After touching on a few more of the current topics regarding the spirituality of autism, we will be returning to posting our Annotated Catechism for Autistic Thinking. To prepare for that, we offer this week’s post as a checkpoint of where we are in the lessons we are examining.
Previous posts have covered nearly all of Lesson One of the Baltimore Catechism. The Lesson concludes with the following questions and answers:
How shall we know the things which we are to believe?
We shall know the things which we are to believe from the Catholic Church, through which God speaks to us.
Where shall we find the chief truths which the Catholic Church teaches?
We shall find the chief truths which the Catholic Church teaches in the Apostles’ Creed.
This week, let us comment on these two questions.
The Baltimore Catechism was ostensibly prepared and published for use by school-aged children being raised in the Catholic faith. However, it is still a valid and informative resource outside that context – for instance, as a starting point for those unfamiliar with, or seriously questioning, the Catholic faith. To that end, this week’s questions seem almost circular. “How do we know what to believe, if we want to be Catholic?” – “Find out by being Catholic.” It also seems a bit too direct for many sensibilities if we conceptualize “The Catholic Church” as a monarchy (or worse, a dictatorship). Autistics often feel the tension between a desire for truth and the cultural persuasion to see truth as a relative construct.
In reality, the Catholic Church is a much broader entity than a mere governing board. “Church” means both the community of believers and the structure surrounding us – both in a literal and figurative sense. The structure can be both bricks in the building in which we worship and the beliefs we hold as part of that community.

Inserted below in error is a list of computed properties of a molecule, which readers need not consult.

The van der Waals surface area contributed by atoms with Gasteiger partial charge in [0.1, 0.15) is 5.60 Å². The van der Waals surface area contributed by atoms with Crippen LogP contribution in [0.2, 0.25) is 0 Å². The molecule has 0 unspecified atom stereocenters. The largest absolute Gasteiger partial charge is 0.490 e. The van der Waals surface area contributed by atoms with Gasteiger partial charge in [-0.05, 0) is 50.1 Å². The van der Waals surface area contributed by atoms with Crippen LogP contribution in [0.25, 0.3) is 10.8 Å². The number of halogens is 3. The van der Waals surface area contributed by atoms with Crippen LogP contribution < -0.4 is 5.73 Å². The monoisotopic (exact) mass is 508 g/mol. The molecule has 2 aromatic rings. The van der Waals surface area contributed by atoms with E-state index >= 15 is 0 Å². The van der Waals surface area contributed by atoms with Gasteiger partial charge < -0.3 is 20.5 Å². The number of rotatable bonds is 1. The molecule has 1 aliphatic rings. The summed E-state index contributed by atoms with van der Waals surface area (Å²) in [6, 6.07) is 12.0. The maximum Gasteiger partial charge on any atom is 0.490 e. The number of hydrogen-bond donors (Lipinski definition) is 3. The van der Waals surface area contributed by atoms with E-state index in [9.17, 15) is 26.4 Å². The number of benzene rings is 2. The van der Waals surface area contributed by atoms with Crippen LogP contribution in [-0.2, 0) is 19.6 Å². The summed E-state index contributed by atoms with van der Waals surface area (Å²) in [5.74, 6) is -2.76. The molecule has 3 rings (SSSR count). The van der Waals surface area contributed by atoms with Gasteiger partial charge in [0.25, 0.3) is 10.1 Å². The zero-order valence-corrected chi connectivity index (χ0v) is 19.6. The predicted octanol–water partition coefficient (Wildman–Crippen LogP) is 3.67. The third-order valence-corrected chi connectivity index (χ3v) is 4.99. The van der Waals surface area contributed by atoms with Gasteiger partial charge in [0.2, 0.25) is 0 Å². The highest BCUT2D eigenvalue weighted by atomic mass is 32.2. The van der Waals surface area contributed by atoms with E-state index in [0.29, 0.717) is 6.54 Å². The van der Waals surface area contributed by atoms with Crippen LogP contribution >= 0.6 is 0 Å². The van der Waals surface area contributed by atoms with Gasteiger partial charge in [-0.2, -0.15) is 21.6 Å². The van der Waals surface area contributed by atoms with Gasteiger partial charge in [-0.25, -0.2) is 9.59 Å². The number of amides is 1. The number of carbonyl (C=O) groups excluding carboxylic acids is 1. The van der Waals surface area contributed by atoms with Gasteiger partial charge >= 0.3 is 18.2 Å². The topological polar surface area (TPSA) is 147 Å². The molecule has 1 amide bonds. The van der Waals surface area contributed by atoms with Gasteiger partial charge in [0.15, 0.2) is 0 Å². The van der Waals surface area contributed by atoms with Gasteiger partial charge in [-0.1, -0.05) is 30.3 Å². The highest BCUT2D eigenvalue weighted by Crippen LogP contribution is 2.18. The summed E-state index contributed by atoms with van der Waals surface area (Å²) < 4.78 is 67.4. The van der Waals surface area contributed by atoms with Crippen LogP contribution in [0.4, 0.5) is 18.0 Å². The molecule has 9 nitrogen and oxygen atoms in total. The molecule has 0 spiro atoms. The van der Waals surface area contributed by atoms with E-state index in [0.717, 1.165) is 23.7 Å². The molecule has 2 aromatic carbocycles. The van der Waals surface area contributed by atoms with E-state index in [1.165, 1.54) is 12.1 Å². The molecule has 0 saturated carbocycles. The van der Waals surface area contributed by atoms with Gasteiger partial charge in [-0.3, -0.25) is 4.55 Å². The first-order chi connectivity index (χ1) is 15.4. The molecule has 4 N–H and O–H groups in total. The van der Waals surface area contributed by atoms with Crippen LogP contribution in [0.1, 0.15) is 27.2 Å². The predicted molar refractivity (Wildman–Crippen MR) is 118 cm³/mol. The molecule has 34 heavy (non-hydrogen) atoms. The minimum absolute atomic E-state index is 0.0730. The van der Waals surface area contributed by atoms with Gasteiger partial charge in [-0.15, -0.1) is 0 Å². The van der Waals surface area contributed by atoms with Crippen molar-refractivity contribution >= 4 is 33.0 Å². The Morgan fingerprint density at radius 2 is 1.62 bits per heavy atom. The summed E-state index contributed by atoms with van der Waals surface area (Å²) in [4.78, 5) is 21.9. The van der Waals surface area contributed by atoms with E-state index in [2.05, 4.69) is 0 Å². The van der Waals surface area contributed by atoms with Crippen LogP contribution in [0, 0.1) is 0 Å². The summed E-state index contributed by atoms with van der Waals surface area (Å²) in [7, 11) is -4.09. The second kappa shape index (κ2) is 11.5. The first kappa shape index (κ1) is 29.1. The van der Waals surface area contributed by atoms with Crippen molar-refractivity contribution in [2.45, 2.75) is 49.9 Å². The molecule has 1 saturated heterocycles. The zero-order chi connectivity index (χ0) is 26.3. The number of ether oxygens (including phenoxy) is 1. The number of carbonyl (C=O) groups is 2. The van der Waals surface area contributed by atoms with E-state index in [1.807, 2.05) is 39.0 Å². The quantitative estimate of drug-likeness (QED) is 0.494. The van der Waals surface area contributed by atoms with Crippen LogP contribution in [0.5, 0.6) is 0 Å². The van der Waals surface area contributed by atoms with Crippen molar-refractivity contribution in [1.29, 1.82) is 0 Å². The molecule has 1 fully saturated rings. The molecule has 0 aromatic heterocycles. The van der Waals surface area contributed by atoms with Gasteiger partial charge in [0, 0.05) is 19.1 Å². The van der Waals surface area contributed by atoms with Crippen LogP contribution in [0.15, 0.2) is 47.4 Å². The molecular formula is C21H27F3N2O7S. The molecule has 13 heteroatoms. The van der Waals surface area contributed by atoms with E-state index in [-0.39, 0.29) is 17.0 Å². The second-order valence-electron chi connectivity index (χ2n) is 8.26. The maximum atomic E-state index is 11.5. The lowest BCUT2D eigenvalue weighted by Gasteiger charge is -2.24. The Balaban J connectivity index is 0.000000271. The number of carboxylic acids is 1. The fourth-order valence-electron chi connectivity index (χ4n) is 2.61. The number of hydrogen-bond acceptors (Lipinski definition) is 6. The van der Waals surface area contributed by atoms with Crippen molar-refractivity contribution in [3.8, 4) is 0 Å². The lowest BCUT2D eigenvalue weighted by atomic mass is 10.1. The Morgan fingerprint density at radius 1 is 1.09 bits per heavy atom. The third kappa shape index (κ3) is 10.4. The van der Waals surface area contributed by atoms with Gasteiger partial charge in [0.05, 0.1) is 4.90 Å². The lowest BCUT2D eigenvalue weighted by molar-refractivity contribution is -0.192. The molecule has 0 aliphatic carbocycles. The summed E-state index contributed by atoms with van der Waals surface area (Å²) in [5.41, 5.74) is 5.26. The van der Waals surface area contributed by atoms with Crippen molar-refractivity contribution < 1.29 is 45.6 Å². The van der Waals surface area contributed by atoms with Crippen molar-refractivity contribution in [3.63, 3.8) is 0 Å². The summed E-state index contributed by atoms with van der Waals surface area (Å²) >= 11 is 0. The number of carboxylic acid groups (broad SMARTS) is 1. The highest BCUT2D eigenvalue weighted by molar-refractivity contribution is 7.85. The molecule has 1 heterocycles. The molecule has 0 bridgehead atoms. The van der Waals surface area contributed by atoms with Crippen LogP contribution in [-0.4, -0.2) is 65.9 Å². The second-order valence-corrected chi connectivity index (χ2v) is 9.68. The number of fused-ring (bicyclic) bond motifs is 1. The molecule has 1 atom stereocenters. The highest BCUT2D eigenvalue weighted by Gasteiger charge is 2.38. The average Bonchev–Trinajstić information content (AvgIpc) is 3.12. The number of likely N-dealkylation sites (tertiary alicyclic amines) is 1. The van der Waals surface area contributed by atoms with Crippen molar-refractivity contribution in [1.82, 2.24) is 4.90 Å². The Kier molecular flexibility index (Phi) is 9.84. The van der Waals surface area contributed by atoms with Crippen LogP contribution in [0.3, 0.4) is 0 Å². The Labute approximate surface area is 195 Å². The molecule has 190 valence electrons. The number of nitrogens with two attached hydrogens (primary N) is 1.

The Catholic Church as a community of believers does indeed have people in charge, from the top down, and these people are as human as anyone we know. Some of them are skilled leaders. Some are shining examples of honesty and integrity. Some are insincere. Some are manipulative. Some start out one way and are influenced into acting another way, for better or for worse. All are human. All have the same potential for growth, for grace and for salvation. If any of us are looking for that one leader who makes no mistakes, who never lapses in judgment, who has no weaknesses, let us stop here. We will not find perfect people in the Catholic Church. But this is a function of our humanity, not a failure on the Church’s part. We are exactly as likely to find flawed people anywhere else we look. The Catholic Church was not established on any pretense of perfection, and anyone who tells us otherwise is plain wrong. (The Church does exist, in part, to teach us to strive toward perfection, but the understanding has always been that we are not there yet, and cannot reach that mark until we have completed our earthly lifetimes).
The phrasing of the Baltimore Catechism does reflect its nineteenth-century origin. However, it remains accurate to say, “If we want to understand the Catholic way of life, study the totality of the Catholic Church, and we’ll find out.” And, yes: Catholics do believe that God speaks to us through the design and operation of this Church. The Baltimore text explains that this includes the teachings of the Pope, the councils, bishops and the priests. We can go further and add deacons, lay ministers and earnestly practicing Catholics in the pews. The lives of the saints also give us great insight about what it means to live the Catholic faith. Though there are certain basic tenets, there are as many valid expressions of this faith as there are individuals following it.
These basic tenets are indeed enumerated in the Apostles’ Creed. This prayer is more often recited in private or small-group prayer than the Nicene Creed, which is prayed by the entire congregation at Holy Mass each week. The two creeds are basically the same, with the Nicene Creed being a revised wording to more specifically define elements of the faith causing confusion prior its clarification in the fourth century.
The Baltimore Catechism proceeds next into a detailed discussion of the Apostles’ Creed. Our Spiritual Director, Fr. Mark Nolette, is producing a series of articles diving into the relevance and complexities of Nicene Creed. Fr. Nolette's series will be an excellent resource for our Annotated Catechism. When those links become live, we will post them here.
May the power of Divine Love shine in and through my weakness, so that He might be glorified in and through me, and that in my weakness, His power may reach perfection. Through Christ Our Lord, AMEN.
Fr. Mark P. Nolette - Spiritual Director for the Mission of Saint Thorlak